Pilot Study: Selection of Images

The researchers proceeded to select the images whose contents best reflected these dimensions in their judgment from of a set of them that depicted high and low-density residential and functional spaces. A total of forty images were selected, which included spaces like parks, train stations and carriages, squares, cafes, offices, meeting rooms, etc. with varying occupation densities. An effort was made to select clearly overcrowded spaces, along with others having low occupation levels. As regards residential spaces, only the outside of the dwellings was taken into consideration and these included images of high and low-rise dwellings having high and low occupation levels in both cases.

The final selection of the 24 images used in this research was then made by using a panel of 20 judges from the population at large, half of whom were male and the other half female. The average age was 35.5 years (DT = 8.17). Their task consisted of sorting the images from 1 to 10 depending on their suitability for each of the following contexts: 1) high-density residential spaces; 2) low-density residential spaces; 3) high-density functional spaces and 4) low-density functional spaces. Lastly, the six images which obtained the highest scores for the four contexts were chosen for the study (see Appendix).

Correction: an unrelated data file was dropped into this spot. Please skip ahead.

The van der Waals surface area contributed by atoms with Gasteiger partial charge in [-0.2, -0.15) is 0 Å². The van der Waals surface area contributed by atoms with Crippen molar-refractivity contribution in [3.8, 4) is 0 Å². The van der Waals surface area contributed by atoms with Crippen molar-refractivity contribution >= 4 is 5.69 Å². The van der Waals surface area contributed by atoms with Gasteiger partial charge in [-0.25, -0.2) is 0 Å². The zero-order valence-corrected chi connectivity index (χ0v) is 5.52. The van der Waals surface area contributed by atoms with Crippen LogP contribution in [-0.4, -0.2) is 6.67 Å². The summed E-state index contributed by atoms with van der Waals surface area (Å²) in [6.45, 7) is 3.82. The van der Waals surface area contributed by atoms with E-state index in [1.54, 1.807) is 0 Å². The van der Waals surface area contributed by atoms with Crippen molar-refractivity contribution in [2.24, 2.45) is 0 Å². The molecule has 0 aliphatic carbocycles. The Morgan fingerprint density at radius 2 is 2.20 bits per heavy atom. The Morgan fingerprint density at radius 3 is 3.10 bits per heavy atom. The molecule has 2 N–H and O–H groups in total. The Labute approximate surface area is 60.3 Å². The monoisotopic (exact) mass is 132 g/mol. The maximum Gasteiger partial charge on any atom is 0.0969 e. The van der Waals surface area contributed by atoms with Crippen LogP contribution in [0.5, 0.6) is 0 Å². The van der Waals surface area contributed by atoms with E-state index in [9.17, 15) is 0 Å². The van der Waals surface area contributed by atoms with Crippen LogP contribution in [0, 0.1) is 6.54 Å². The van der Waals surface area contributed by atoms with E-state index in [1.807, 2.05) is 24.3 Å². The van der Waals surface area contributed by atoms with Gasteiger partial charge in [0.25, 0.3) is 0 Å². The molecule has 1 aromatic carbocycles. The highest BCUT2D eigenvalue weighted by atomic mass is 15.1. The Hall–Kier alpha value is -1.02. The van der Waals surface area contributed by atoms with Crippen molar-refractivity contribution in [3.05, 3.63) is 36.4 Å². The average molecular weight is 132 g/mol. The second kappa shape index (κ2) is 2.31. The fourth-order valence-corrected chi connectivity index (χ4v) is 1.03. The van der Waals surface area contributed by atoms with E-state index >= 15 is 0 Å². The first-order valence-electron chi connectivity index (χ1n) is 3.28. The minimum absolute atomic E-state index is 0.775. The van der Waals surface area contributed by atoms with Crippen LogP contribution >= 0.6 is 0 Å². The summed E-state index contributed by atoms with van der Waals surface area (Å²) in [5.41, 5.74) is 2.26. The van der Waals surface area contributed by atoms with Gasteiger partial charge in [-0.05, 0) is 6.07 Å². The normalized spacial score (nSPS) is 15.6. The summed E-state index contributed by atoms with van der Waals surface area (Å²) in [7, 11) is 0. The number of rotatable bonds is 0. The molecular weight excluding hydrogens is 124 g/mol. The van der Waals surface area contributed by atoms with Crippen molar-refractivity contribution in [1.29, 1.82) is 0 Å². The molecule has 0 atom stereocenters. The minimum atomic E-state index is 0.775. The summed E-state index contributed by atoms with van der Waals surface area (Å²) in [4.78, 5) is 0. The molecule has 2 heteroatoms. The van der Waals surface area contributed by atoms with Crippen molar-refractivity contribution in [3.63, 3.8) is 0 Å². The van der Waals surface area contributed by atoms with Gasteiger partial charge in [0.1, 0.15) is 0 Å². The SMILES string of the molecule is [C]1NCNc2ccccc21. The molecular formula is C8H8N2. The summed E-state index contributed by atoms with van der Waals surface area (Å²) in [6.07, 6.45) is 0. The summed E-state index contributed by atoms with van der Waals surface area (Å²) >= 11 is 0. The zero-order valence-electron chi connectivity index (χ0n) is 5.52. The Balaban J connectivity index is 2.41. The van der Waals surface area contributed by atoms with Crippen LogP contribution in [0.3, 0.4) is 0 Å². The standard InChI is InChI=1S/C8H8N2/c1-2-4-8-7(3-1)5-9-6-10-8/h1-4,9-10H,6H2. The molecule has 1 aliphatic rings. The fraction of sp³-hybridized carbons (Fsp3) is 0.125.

Study I: Affective Assessment of Environments.

The four contexts were assessed through the responses given for the degrees of pleasure and arousal each of the six images that made up each context elicited in the participants. All the scale measures for pleasure and arousal obtained Cronbach alpha coefficients above .70 for the six images. However, there was an image that slightly lowered the alpha value for both pleasure and arousal in the low-density functional context. It was therefore eliminated. This image was the only one in said context that depicted an open space (see Appendix), which is perhaps why it turned out to be the most inconsistent. The scale values thus defined ranged from .73 to .87 (see Table 1).